Reported Missing immediately caught my eye because of the blurb. How could the disappearance of a young girl and an older, married man be connected? There are lots of possibilities, and I was excited to see the connection between these two disappearances. I've become increasingly interested in crime based stories, so this sounded right up my alley.

My Rating: ❀'s
Genre: Contemporary, Suspense 
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I really wanted to like this book more than I did. I wanted to know the stories of Kayleigh and Chris, how they were connected--if they were connected--and find out what had happened to them. However, the novel didn't deliver any real answers because it was told from the point of view of Chris's wife, Rebecca.

At the beginning, I thought Rebecca would begin to look into these disappearances herself, possibly uncovering things the police had missed, or overlooked. But as the novel went on, the focus was less on what had happened, the connection of these two missing people and was instead focusing on the fallout Rebecca was suffering. She had become something of a pariah because it was assumed by the public that her husband, Chris, who went missing on the same day as Kayleigh, had something to do with Kayleigh's disappearance. That he was a criminal who had taken this young girl and was abusing her somewhere. Rebecca could not believe that this was true, but then where was Chris? Why had he disappeared? And why were his actions leading up his disappearance so questionable? Rebecca cannot help but wonder.
The novel is an exploration of happens to the loved ones of crime victims--or this case, of a missing person. It's exploration of what it might be to left behind, to be connected to someone who is a violent criminal, as Chris was thought to be.

That wasn't the novel I thought I was getting into, and therefore, I was disappointed. Even so however, I have to say that not all of Rebecca's activities and choices made a lot of sense to me. I could understand her inability to work, even her need to lose herself and therefore drinking way more than she should have been. However, I can't understand why she would seek Kayleigh's friends to find out more about Kayleigh. I suppose her depressed state of mind and constant state of doubt could be used to explain away her behaviour, but I did not feel connected to Rebecca. I found her drinking excessive, her daily activities non productive and her conversations with others never lead to any bits of the mystery being unraveled. Sadly to me, this character came across as rather two dimensional and immature. I really wish I could have connected with her more.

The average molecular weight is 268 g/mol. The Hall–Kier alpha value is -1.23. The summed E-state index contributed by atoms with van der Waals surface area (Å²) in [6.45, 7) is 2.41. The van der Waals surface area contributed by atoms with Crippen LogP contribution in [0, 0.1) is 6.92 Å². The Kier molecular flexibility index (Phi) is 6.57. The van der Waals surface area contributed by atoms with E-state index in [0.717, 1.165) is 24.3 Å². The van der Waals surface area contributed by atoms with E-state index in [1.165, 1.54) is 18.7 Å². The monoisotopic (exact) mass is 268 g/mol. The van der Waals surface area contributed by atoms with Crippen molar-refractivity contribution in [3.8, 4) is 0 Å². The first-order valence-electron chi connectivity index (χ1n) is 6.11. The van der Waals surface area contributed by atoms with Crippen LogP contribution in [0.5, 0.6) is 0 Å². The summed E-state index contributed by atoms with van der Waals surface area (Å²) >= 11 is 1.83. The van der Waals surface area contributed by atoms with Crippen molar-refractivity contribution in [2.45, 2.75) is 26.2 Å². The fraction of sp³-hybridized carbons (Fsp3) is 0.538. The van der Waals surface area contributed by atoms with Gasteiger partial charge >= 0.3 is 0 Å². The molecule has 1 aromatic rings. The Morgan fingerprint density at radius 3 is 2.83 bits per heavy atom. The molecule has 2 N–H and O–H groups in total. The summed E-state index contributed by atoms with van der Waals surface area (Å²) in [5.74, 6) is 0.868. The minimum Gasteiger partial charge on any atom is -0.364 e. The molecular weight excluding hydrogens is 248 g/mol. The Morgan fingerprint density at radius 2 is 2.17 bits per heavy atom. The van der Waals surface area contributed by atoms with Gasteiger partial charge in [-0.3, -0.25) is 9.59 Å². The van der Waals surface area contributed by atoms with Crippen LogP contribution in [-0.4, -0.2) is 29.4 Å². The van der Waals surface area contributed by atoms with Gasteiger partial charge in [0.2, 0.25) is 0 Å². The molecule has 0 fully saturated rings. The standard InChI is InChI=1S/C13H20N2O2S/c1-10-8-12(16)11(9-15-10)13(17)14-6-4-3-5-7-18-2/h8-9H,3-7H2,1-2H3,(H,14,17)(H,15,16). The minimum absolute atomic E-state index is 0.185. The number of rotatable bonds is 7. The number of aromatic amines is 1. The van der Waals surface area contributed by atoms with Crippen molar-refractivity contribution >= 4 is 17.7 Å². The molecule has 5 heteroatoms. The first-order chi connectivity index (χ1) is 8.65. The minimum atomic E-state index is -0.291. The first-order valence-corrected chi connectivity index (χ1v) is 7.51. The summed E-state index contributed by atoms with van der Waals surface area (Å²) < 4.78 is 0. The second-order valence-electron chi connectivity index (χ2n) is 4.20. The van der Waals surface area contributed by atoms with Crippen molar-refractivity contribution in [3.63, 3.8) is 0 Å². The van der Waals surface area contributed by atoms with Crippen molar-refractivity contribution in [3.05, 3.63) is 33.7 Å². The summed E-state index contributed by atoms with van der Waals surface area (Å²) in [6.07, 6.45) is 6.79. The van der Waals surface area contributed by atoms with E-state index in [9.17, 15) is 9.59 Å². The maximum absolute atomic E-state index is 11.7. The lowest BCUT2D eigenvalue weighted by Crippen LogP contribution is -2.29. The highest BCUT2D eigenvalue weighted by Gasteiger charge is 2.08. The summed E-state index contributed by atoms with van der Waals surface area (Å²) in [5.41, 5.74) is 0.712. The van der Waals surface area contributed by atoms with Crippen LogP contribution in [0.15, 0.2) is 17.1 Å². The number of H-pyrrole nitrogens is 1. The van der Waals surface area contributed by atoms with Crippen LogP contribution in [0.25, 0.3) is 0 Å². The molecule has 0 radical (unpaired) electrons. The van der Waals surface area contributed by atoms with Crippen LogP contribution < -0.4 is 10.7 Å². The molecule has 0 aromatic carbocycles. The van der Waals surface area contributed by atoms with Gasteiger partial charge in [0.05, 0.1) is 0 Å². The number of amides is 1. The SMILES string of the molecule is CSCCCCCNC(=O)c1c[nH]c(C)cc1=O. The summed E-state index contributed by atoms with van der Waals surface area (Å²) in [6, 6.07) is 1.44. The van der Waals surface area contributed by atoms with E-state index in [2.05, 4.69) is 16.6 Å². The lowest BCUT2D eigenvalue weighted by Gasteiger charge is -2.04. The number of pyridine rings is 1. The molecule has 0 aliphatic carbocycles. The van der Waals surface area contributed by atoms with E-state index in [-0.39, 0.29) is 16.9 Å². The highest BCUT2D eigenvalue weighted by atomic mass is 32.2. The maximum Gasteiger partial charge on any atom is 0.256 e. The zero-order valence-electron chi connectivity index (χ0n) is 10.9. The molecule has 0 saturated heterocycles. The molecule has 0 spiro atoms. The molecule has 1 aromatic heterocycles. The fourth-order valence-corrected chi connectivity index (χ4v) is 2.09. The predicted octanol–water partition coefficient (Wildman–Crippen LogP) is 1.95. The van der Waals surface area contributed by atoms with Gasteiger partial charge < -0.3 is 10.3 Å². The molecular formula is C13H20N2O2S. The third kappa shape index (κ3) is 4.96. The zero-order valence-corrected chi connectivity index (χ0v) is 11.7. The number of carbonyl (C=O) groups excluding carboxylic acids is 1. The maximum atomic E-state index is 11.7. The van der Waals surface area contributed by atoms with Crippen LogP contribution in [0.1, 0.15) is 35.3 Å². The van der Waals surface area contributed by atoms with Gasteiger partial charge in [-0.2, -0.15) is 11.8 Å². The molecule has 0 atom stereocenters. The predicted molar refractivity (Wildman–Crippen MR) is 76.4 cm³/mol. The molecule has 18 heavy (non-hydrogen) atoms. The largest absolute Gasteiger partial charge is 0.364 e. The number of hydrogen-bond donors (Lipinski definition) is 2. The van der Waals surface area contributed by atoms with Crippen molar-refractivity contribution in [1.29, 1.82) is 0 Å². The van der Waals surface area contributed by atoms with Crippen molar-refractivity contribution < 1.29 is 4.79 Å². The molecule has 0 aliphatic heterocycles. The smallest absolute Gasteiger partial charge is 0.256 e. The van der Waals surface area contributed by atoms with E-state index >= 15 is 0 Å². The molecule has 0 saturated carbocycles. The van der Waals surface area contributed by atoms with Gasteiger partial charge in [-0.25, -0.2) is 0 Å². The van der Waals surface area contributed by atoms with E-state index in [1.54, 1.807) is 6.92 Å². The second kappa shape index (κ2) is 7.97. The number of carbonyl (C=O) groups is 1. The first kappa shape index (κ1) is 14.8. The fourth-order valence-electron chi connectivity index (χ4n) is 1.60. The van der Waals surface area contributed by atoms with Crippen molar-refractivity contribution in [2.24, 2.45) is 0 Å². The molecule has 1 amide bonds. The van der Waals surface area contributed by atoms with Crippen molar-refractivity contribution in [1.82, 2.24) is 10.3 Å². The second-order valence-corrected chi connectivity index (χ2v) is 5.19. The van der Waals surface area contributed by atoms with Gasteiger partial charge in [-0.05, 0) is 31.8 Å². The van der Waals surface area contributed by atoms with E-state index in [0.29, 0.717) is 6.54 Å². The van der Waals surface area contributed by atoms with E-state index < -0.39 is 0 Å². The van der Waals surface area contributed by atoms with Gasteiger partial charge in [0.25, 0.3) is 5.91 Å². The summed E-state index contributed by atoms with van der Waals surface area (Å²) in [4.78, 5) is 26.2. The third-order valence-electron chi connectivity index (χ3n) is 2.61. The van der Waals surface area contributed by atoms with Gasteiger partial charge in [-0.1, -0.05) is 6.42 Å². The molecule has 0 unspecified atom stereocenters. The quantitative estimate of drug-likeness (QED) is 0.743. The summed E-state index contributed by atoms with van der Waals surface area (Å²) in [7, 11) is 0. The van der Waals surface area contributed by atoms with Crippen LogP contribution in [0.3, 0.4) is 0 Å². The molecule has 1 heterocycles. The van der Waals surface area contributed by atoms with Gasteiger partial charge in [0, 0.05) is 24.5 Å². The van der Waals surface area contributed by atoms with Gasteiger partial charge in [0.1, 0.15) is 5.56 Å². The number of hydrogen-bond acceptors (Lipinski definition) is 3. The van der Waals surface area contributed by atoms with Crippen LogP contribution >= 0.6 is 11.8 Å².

The ending cleared up all the questions, but I found it too quick and easy and way too much of it happened off page and then was never explained. I really was disappointed with how this book played out, from beginning to end. Maybe that's because I was expecting a different sort of novel, one more focused on the crime, but this was not a page turner in my books. It may be for other readers however, and I admire that the author tried a different tack in depicting a crime story.

A copy of the novel was provided to me from Netgalley in exchange for an honest review. 

Happy Reading,
Jewels
It's been a while since I've read a novel by Michelle Moran, and I have to say, she does not disappoint in her ability to bring historical settings and people to life. I do not know much about the history of India, and much of their customs and traditions I know only through television or conversations with people from that land. Reading this novel was most enlightening.

My Rating: ❀'s
Genre: Historical Fiction
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As many of my readers know, I adore novel setting somewhere in the pages of history. Whether it's a novel like Ms. Moran that seeks to tell history through fiction, or a romance set in the past, I just love the romance if you will of historical settings. Rebel Queen helped India to life for me. I hadn't known that women could train to become part of the queen's guard or even that India had queens and kings. I am curious to learn more about this.